DENVER — The Colorado House of Representatives is about to experience its own version of “Dueling Banjos” Monday when House Bills 18-1221 and 18-1209 square off in the House Education Committee.
The two bills are about the same thing, but have very different outcomes. In fact, only one word in the two titles differs. However, that word — NO — could have far reaching implications for Colorado residents with 529 education plans (Collegeinvest).
If something isn’t changed, recent federal regulation concerning the plans could also cause a collections nightmare for the Colorado Department of Revenue.
Until recently, 529 investment plans were intended only for college expenses. They accumulate tax free, and withdrawals are penalty and tax free at both the federal and state levels if used for such expenses as: tuition, fees, books, supplies, room and board, etc.
As part of the recently passed tax reform package, the federal government expanded that definition to include K-12 education expenses.
The two bills, which will be heard at 1:30 p.m., Monday in room 112 of the State Capitol, will debate whether the state should follow suit.
HB 1221, which is sponsored by Rep. Tim Leonard, R-Jefferson County, would align the state with the new federal tax law and allow qualified K-12 expenses to be tax free and penalty free in Colorado. HB 1209, which is co-sponsored by Brittany Pettersen, D-Jefferson County, and Alec Garnett, D-Denver, specifically says Colorado will not align itself with the federal tax change..
An opinion put out by the Office of Legislative Legal Services for the Colorado General Assembly says contributions to Colorado’s qualified tuition program for use on K-12 expenses under the Tax Cuts and Jobs Act of 2017 (TCJA) still qualify for the state income tax deduction.
“From a practical perspective, there also appears to be no way for the DOR to know what a taxpayer’s contribution to a 529 will be used for in the future (higher education or K-12),” the opinion reads. “And this fact supports the conclusion that a taxpayer who contributes to a Colorado qualified tuition program for K-12 expenses may claim a state income tax deduction for such contribution.”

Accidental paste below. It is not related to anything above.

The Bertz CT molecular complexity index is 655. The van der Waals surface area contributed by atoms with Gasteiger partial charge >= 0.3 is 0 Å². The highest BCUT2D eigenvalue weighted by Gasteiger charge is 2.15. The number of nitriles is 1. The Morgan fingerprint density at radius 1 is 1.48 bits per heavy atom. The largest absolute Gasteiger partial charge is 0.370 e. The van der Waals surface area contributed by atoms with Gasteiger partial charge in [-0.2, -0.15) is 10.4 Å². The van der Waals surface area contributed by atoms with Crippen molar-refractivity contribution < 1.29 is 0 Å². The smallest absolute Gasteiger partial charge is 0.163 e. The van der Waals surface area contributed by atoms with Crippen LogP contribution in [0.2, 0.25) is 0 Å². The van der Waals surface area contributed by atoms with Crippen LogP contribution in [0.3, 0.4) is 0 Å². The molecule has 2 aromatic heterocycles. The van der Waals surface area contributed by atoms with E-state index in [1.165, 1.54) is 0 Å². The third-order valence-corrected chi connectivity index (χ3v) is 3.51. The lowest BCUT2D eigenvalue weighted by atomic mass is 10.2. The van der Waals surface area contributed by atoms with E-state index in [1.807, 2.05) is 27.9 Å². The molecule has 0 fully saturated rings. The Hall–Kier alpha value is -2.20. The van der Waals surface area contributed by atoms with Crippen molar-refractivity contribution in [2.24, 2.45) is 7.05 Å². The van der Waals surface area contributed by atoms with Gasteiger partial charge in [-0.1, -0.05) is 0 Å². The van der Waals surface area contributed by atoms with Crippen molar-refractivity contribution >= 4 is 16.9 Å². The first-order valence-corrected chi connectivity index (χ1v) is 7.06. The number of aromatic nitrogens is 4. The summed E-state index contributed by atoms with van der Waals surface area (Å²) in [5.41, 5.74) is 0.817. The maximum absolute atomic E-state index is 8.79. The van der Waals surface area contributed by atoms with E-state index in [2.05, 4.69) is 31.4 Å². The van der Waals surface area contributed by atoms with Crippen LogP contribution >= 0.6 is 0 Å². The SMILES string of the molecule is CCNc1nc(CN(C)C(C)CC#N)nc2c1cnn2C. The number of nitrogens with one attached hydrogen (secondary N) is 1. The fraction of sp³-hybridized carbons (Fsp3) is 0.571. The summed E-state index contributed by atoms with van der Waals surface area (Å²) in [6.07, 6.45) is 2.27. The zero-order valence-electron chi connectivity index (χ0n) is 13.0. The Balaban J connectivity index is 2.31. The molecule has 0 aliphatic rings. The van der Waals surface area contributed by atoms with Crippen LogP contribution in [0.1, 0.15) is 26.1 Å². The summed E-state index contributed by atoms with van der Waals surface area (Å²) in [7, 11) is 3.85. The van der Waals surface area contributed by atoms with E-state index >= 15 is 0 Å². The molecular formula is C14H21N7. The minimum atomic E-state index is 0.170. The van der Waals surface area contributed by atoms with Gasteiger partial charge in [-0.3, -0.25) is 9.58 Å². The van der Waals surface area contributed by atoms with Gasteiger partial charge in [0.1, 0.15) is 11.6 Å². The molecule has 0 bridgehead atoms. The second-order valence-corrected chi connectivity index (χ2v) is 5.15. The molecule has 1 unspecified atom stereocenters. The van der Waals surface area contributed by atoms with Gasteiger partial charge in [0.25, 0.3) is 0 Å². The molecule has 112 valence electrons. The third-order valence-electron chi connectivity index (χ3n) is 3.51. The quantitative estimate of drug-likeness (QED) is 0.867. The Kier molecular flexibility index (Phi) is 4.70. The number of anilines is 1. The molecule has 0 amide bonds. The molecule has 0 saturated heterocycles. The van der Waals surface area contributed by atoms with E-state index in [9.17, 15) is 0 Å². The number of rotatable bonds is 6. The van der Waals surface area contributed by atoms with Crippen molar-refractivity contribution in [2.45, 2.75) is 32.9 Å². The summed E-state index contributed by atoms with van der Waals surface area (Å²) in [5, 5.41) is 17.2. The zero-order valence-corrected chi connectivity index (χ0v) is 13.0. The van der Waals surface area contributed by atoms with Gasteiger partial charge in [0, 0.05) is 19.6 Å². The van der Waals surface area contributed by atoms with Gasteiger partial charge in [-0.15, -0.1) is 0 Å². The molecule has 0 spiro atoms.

However, the opinion argues that not all sections of the IRS code were modified and those not modified allow the state deduction to be subject to recapture if distributions are later made for K-12 expenses.
“In other words, “qualified higher education expenses” in Colorado do not include K-12 expenses,” the opinion reads.
Recapture is the ability of the state to collect back taxes on income that is protected from initial taxation for qualified reasons but is eventually used outside the scope of those qualifications.
The TCJA modified the federal rules so that up to $10,000 per student could be used for enrollment at a public, private or religious elementary or secondary school or for certain expenses for home school.
The Legislative Legal Services Opinion says its conclusion is based on how TCJA was written, making the language ambiguous.
“In the event of such an ambiguity, we look to section 2-4-205, C.R.S., which specifies that if a general provision conflicts with a special provision and the conflict is irreconcilable between both, the special provision prevails.”
In this case, that means K-12 expenses are not qualified.
The ambiguity is what led to the competing bills and continuing debate on school choice, which is what some believe this is about.
“Parents should be able to use this for K-12 education,” said Barb Bulthuis, Executive Director of Crossroads Schools in Longmont, which is in its eighth year. “Tax credits and tax incentives have always been available at the preschool level and at the college level. It doesn’t make any logical sense that it wouldn’t also apply to K-12.”
Crossroads is a private alternative school in the Saint Vrain School District for middle and high school students who are at risk for dropping out. All of the students have struggled in the public school setting before enrolling at Crossroads.
All students are charged $100 per month for tuition. Students from low income families pay $50 per month.
“That is about one-tenth of our expenses,” Bulthuis said. “But we don’t want money to be a factor.”
The school also works closely with the St. Vrain district in what Bulthuis calls a unique partnership because all of the high school students at Crossroads attend public schools half time to take elective credits.
“Our superintendent gets it,” Bulthuis said about Don Haddad, who has been the superintendent in St. Vrain for about the same period as Crossroads has been open. “We are all in this for the kids and we work together to figure out a way that we can make that happen.”
Bulthuis said she believes the charge against school choice — private schools specifically — has been driven by lobbyists.
“I think that’s the only reason (tax credits) have not been allowed for K-12,” she said. “I don’t understand the K-12 distinction, and it’s a change that has long been needed. The people who are so opposed are typically so opposed because they have a perception that private school is all about rich kids and about isolating rich kids and giving them things that poorer kids don’t have. And that is false.”
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